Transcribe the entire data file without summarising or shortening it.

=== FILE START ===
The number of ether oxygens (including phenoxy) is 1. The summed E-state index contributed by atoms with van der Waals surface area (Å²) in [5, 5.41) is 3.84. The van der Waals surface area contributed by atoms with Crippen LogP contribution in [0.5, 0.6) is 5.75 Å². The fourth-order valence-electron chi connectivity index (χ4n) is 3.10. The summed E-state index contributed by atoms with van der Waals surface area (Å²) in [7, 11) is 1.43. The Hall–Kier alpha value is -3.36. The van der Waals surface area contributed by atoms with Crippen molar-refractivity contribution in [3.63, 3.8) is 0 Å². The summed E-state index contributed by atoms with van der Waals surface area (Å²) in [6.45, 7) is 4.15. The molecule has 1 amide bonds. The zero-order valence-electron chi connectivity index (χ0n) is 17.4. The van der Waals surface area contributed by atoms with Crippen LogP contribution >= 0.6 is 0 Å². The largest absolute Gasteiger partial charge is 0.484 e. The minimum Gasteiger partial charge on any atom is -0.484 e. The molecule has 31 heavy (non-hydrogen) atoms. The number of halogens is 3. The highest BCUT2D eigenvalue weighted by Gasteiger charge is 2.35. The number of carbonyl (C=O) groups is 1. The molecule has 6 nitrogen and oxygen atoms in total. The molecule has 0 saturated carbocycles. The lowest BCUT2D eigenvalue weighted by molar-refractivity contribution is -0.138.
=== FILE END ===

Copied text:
The number of ether oxygens (including phenoxy) is 1. The summed E-state index contributed by atoms with van der Waals surface area (Å²) in [5, 5.41) is 3.84. The van der Waals surface area contributed by atoms with Crippen LogP contribution in [0.5, 0.6) is 5.75 Å². The fourth-order valence-electron chi connectivity index (χ4n) is 3.10. The summed E-state index contributed by atoms with van der Waals surface area (Å²) in [7, 11) is 1.43. The Hall–Kier alpha value is -3.36. The van der Waals surface area contributed by atoms with Crippen molar-refractivity contribution in [3.63, 3.8) is 0 Å². The summed E-state index contributed by atoms with van der Waals surface area (Å²) in [6.45, 7) is 4.15. The molecule has 1 amide bonds. The zero-order valence-electron chi connectivity index (χ0n) is 17.4. The van der Waals surface area contributed by atoms with Crippen LogP contribution >= 0.6 is 0 Å². The largest absolute Gasteiger partial charge is 0.484 e. The minimum Gasteiger partial charge on any atom is -0.484 e. The molecule has 31 heavy (non-hydrogen) atoms. The number of halogens is 3. The highest BCUT2D eigenvalue weighted by Gasteiger charge is 2.35. The number of carbonyl (C=O) groups is 1. The molecule has 6 nitrogen and oxygen atoms in total. The molecule has 0 saturated carbocycles. The lowest BCUT2D eigenvalue weighted by molar-refractivity contribution is -0.138.